Unity presents a prime example of an American religion which was born in the free market religious economy of the late 19th century, and which continues to grow because it meets the particular needs of a distinct subculture of Americans. The Unity movement fits well in the new sociological open market paradigm in which the religious marketplace is pluralistic, and churches are structurally adaptable and empowering to individuals and groups.
Although Unity draws people from all walks of life, its disproportionate appeal to certain groups is likely to be related to the positive and flexible message of health, prosperity, success and divine guidance. Demographically, Unity appeals disproportionately to women, divorced people, the highly educated, and professionals and managers. In the area of belief, Unity's philosophy meshes well with a distinct group of seekers who want their religion to corroborate their individualism, their mysticism and their desire for experience and practical expression of spirituality. It reaches out well to lay liberals who are not dogmatic about their faith and who see Christianity as one of many paths to God.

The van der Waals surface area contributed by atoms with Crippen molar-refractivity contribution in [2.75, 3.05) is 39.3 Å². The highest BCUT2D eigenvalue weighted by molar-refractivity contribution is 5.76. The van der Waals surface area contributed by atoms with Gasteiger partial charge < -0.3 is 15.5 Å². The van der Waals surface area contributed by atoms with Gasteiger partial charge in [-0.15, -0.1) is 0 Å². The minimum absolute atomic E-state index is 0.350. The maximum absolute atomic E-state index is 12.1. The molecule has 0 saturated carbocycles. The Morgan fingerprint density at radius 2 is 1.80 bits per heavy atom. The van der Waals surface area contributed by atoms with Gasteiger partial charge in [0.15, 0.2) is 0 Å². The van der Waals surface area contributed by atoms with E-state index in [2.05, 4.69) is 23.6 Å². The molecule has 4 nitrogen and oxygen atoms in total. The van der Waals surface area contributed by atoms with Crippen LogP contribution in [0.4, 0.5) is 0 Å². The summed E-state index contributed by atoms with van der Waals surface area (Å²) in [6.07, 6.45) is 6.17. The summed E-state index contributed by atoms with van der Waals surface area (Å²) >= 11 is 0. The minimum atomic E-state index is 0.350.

This chapter will summarize the most significant findings of this research and review the implications for Unity as well as for mainline churches. Finally, directions for future research will be outlined.
© 1997, Rebecca Gittrich Whitecotton
All rights reserved by the author.
Reprinted with permission.